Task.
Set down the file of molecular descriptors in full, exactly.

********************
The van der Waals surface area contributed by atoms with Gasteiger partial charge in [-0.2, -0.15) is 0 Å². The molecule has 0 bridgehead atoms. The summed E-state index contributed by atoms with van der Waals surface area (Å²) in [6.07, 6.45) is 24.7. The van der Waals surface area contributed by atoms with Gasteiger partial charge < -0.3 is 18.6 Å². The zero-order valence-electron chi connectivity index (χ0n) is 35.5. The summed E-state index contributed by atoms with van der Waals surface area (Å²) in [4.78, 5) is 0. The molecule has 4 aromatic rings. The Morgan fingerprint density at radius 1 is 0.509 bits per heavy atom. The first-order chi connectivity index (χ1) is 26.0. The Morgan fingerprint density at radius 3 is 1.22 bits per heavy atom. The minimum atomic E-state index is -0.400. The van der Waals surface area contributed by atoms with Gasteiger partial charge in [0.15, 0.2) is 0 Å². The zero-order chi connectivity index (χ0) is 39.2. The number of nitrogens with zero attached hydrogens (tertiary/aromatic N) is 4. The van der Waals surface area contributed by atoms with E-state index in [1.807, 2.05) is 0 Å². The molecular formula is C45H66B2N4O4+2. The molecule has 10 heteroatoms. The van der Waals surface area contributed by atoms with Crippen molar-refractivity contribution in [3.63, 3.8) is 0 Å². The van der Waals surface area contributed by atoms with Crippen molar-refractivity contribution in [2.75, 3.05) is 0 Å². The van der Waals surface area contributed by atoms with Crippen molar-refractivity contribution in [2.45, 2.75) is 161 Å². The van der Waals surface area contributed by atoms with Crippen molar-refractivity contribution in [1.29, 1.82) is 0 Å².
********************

The van der Waals surface area contributed by atoms with Gasteiger partial charge in [-0.2, -0.15) is 0 Å². The molecule has 0 bridgehead atoms. The summed E-state index contributed by atoms with van der Waals surface area (Å²) in [6.07, 6.45) is 24.7. The van der Waals surface area contributed by atoms with Gasteiger partial charge < -0.3 is 18.6 Å². The zero-order valence-electron chi connectivity index (χ0n) is 35.5. The summed E-state index contributed by atoms with van der Waals surface area (Å²) in [4.78, 5) is 0. The molecule has 4 aromatic rings. The Morgan fingerprint density at radius 1 is 0.509 bits per heavy atom. The first-order chi connectivity index (χ1) is 26.0. The Morgan fingerprint density at radius 3 is 1.22 bits per heavy atom. The minimum atomic E-state index is -0.400. The van der Waals surface area contributed by atoms with Gasteiger partial charge in [0.15, 0.2) is 0 Å². The zero-order chi connectivity index (χ0) is 39.2. The number of nitrogens with zero attached hydrogens (tertiary/aromatic N) is 4. The van der Waals surface area contributed by atoms with E-state index in [1.807, 2.05) is 0 Å². The molecular formula is C45H66B2N4O4+2. The molecule has 10 heteroatoms. The van der Waals surface area contributed by atoms with Crippen molar-refractivity contribution in [3.63, 3.8) is 0 Å². The van der Waals surface area contributed by atoms with Crippen molar-refractivity contribution in [2.75, 3.05) is 0 Å². The van der Waals surface area contributed by atoms with Crippen molar-refractivity contribution in [2.45, 2.75) is 161 Å². The van der Waals surface area contributed by atoms with Crippen molar-refractivity contribution in [1.29, 1.82) is 0 Å².